ProRodeo Sports News - April 5, 2019

innovative acts of their era. Gene was selected by contestants to be the “clowning bull-baiter” for the first National Finals Rodeo in 1959. “We got along, we had to since we were partners,” Bobby Clark laughed. “We had an orchard in California and lived there. We did everything together. Best friends fight and brothers do too – but we were together for 30 years.” The Clarks were known for creating innovative acts such as a disappearing act, Cannon Capers, the hearse act, the magical box and Lord Beaverbook’s Roman Riding Mules. “I’d think about it (new act) every time I’d go to the bathroom,” Bobby Clark laughed. The Clarks were often spotted at Madison Square Garden, the Boston Garden, Houston, Fort Worth, Texas, and Pendleton, Ore. They also performed in Calgary, Alberta, as well as Mexico and Cuba. Of course, all those years of dodging bulls came with their share of injuries. Bobby punctured his lung twice, broke all his ribs and both arms. Bandages for his injuries were how one fan figured out the secret to the Clark Brothers’ cannon routine. “We had a lot of acts, we had so many more than anyone else – I’m bragging now, but I’m telling you the truth,” Bobby Clark said. “We had to have something new if we were going to succeed. We had a disappearing act

‘Well, if you got any 70-year-old bulls I will,” Bobby Clark laughed. Although he was retired from rodeo, Bobby wasn’t fully retired from working. He worked as a feed salesman for 14 years while ranching in Oklahoma until officially retiring in 1993. He also served on the board for the Rodeo Historical Society at the National Cowboy &Western Heritage Museum in Oklahoma City for nine years, two as president in the mid-1990s. Gene died June 4, 2005, at the age of 79, and Bobby Clark is enjoying his retirement in Oklahoma. The Clark legacy in rodeo continued with Gene’s son, David, competing as a saddle bronc rider in college and ProRodeo and Bobby’s daughter, Brenda Clark (Smith), performing a dog act for a short time. More recently, Gene’s granddaughter Jessie Telford placed third at the 2018Wrangler National Finals Rodeo in barrel racing. The Clarks were inducted into the ProRodeo Hall of Fame in 1997. “At the induction, I said, ‘If I’d devoted my time to something other than clowning, I’d be a lot richer,” Bobby Clark said. During their induction, McSpadden, the famed rodeo announcer and fellowHall of Famer, recalled one of their earlier rodeos together. “There was as much contract talent in that arena as there has ever been in a rodeo up to then and up to this day,” McSpadden said.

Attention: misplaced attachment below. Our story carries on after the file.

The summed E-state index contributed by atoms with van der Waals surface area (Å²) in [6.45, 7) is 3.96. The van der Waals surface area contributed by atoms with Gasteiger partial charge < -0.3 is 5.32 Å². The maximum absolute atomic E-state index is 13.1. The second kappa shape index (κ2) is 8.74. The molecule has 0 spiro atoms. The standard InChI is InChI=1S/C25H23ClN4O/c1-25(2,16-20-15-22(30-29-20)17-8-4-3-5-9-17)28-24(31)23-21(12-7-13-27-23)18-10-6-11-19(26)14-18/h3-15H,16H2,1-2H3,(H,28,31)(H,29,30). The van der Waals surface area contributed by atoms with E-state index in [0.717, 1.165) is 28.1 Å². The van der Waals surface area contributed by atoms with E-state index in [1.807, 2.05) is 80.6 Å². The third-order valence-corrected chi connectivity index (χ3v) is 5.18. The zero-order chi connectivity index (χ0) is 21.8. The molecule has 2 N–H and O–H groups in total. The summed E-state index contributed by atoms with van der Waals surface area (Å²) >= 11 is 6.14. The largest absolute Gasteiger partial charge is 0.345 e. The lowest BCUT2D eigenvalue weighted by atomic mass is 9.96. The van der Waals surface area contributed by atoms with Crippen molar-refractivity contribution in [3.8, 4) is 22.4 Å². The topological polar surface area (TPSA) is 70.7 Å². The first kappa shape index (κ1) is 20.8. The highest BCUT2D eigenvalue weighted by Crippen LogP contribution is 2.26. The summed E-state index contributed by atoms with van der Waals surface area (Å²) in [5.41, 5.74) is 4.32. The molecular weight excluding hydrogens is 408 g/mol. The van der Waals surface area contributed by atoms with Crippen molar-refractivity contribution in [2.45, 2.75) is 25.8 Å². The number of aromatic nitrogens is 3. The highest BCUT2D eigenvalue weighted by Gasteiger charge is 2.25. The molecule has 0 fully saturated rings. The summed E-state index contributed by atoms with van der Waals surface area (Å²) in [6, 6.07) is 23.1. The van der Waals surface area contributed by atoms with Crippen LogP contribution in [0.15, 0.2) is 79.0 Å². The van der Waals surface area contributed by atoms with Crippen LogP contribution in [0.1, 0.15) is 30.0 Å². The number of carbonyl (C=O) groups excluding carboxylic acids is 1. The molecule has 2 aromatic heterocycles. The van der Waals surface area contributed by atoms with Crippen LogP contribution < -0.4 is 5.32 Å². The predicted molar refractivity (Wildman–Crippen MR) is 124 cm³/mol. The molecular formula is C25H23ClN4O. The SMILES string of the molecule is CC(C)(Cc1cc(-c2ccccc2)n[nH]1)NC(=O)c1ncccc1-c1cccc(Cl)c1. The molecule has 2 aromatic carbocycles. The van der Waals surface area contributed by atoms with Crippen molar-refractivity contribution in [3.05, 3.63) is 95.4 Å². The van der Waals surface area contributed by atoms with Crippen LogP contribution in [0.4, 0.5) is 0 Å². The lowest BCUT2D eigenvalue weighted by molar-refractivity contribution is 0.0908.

with a cannon and a trap door in the arena. I’d stand over a trap door and he’d shoot, and there were flash bags around me. He’d light the cannon and when it went off, I’d push my button, so it looked like I was blown out of the arena. “One guy in Lubbock, Texas, wanted to know where we were going to next, and we said Mercedes, Texas. He said he’d be there. He wanted to know how it worked and was on vacation and (said) he’d catch how we did it. That’s when I had my wrist taped up from when I broke it. My double would come over the fence with his pants on fire and smoke bombs, and we fooled them. He (the guy from Lubbock) caught me because the double didn’t have the bandage on his wrist.” their routine until 1978 when they parted ways. Gene moved to Oregon and Bobby stayed in Oklahoma. Although they were done rodeoing together, they still made appearances individually for many years. ClemMcSpadden wanted Bobby Clark to work the Old Timers Rodeo. “I said, ‘You don’t expect me to fight bulls, do you?’ He said, yeah. I said, EVENTUALLY RETIRED The brothers continued

Gene and Bobby Clark were

inducted into the ProRodeo Hall of Fame in 1997. The central item in their display is the same Spanish- style cape they used in bullfighting. PRCA ProRodeo photo

ProRodeo Sports News 4/5/2019


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